Friday, April 17, 2009

Stem Cell Guideline Draft Issued 4/17/09

Will this be enough for Parkinson's Disease?

By now most of us have heard, seen or read the news that President Obama lifted some but not all of the federal funding restrictions on embryonic stem cell research in Executive Order 13505 entitled Removing Barriers to Responsible Scientific Research Involving Human Stem Cells on 3/09/09. And while there are some glitches which scientists aren't thrilled about, the draft version of the guidelines were issued today.

First off the only research allowed would be those in vitro fertilization (IVF) discards from fertility clinics provided there is informed consent on file. The oddity here is that some of the older stem cell lines which President Bush had approved might very well not be eligible for lack of that consent.

In addition, human embryonic stem cells derived from sources other than human reproductive purposes "including somatic cell nuclear transfer, parthenogenesis, and/of IVF embryos created for research purposes" will not be allowed under the Guidelines.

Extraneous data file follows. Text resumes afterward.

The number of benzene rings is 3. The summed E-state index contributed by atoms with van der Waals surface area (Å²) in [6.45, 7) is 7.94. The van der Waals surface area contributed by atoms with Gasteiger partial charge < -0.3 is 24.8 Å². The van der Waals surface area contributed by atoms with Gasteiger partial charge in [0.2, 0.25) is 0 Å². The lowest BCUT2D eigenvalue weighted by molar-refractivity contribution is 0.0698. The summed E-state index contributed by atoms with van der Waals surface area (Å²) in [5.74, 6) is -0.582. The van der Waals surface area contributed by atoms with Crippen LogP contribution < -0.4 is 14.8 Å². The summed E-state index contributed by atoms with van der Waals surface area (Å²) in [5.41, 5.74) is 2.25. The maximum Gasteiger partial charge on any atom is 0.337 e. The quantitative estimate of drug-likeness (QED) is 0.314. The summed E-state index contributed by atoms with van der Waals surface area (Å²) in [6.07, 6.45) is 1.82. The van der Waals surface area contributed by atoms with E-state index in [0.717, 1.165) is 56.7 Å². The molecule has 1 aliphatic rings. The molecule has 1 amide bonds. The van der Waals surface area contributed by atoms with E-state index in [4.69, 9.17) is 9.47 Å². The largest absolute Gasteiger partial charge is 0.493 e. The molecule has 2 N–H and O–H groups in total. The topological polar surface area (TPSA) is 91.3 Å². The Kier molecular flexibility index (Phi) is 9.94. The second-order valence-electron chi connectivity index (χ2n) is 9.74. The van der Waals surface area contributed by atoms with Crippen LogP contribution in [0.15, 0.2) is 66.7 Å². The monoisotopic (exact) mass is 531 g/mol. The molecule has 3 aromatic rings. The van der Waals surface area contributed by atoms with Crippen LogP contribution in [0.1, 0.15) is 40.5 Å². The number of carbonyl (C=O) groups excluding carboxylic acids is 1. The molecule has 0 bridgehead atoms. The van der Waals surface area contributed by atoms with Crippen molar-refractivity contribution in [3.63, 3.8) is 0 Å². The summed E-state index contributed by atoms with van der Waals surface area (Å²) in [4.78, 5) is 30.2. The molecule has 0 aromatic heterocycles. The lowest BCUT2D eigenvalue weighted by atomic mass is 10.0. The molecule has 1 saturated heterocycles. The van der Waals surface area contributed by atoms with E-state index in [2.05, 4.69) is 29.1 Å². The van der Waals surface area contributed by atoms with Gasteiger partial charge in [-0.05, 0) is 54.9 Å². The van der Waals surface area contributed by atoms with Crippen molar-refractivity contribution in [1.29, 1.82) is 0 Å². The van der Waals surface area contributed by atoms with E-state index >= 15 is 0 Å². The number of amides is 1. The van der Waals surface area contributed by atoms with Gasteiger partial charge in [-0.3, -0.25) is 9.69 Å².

The sad thing is that be restricting the stem cells to the discards, federal funding may not be available for the new stem cell lines which may be needed for diseases such as Parkinson's disease. Which means that use of stem cells derived from those non-IVF embryos could not be used, cloned or "genetically customized for a potential recipient" per an AP release. This does not mean that private companies cannot conduct research with their own financing, it simply restricts use of federal monies.

Nonetheless, there are ten billion stimulus dollars waiting for proposals to be submitted. According to the NY Times, the NIH has twenty approved proposals on the runway waiting for the July 2009 guideline finalization...which of course is subject to change. Once the official-until-changed guidlines are published we'll put up the Federal Register link.

Meanwhile here is a link to the draft version issued 4/17/09:

Only time will tell if the limitations will limit the future of PD stem cell research.

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